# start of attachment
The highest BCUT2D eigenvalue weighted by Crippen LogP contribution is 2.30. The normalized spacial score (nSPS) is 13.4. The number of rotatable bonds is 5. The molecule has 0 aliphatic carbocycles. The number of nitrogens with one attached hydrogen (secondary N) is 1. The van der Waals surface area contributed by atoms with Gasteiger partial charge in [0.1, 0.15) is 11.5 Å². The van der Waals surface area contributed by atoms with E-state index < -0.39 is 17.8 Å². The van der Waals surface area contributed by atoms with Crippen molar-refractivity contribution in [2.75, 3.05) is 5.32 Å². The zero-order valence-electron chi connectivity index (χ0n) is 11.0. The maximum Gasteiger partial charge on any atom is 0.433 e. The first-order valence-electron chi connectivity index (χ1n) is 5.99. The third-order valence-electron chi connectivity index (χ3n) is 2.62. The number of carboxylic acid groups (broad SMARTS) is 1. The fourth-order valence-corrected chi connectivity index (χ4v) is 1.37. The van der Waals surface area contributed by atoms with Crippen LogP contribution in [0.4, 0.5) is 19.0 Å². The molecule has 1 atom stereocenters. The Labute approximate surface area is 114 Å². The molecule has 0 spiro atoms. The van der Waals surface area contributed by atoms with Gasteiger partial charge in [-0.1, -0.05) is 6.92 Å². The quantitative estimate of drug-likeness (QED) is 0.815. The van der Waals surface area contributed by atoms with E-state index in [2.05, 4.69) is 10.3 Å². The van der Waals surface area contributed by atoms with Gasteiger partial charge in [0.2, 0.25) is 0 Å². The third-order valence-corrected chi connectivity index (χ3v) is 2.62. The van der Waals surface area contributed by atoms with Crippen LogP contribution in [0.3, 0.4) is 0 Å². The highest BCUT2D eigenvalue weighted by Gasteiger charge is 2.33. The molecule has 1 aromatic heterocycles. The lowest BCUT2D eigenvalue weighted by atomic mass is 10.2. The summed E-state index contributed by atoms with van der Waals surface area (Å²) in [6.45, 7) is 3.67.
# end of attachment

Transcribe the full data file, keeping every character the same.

The highest BCUT2D eigenvalue weighted by Crippen LogP contribution is 2.30. The normalized spacial score (nSPS) is 13.4. The number of rotatable bonds is 5. The molecule has 0 aliphatic carbocycles. The number of nitrogens with one attached hydrogen (secondary N) is 1. The van der Waals surface area contributed by atoms with Gasteiger partial charge in [0.1, 0.15) is 11.5 Å². The van der Waals surface area contributed by atoms with E-state index < -0.39 is 17.8 Å². The van der Waals surface area contributed by atoms with Crippen molar-refractivity contribution in [2.75, 3.05) is 5.32 Å². The zero-order valence-electron chi connectivity index (χ0n) is 11.0. The maximum Gasteiger partial charge on any atom is 0.433 e. The first-order valence-electron chi connectivity index (χ1n) is 5.99. The third-order valence-electron chi connectivity index (χ3n) is 2.62. The number of carboxylic acid groups (broad SMARTS) is 1. The fourth-order valence-corrected chi connectivity index (χ4v) is 1.37. The van der Waals surface area contributed by atoms with Crippen LogP contribution in [0.4, 0.5) is 19.0 Å². The molecule has 1 atom stereocenters. The Labute approximate surface area is 114 Å². The molecule has 0 spiro atoms. The van der Waals surface area contributed by atoms with Gasteiger partial charge in [-0.1, -0.05) is 6.92 Å². The quantitative estimate of drug-likeness (QED) is 0.815. The van der Waals surface area contributed by atoms with E-state index in [2.05, 4.69) is 10.3 Å². The van der Waals surface area contributed by atoms with Gasteiger partial charge in [0.2, 0.25) is 0 Å². The third-order valence-corrected chi connectivity index (χ3v) is 2.62. The van der Waals surface area contributed by atoms with Crippen LogP contribution in [0.3, 0.4) is 0 Å². The highest BCUT2D eigenvalue weighted by Gasteiger charge is 2.33. The molecule has 1 aromatic heterocycles. The lowest BCUT2D eigenvalue weighted by atomic mass is 10.2. The summed E-state index contributed by atoms with van der Waals surface area (Å²) in [6.45, 7) is 3.67.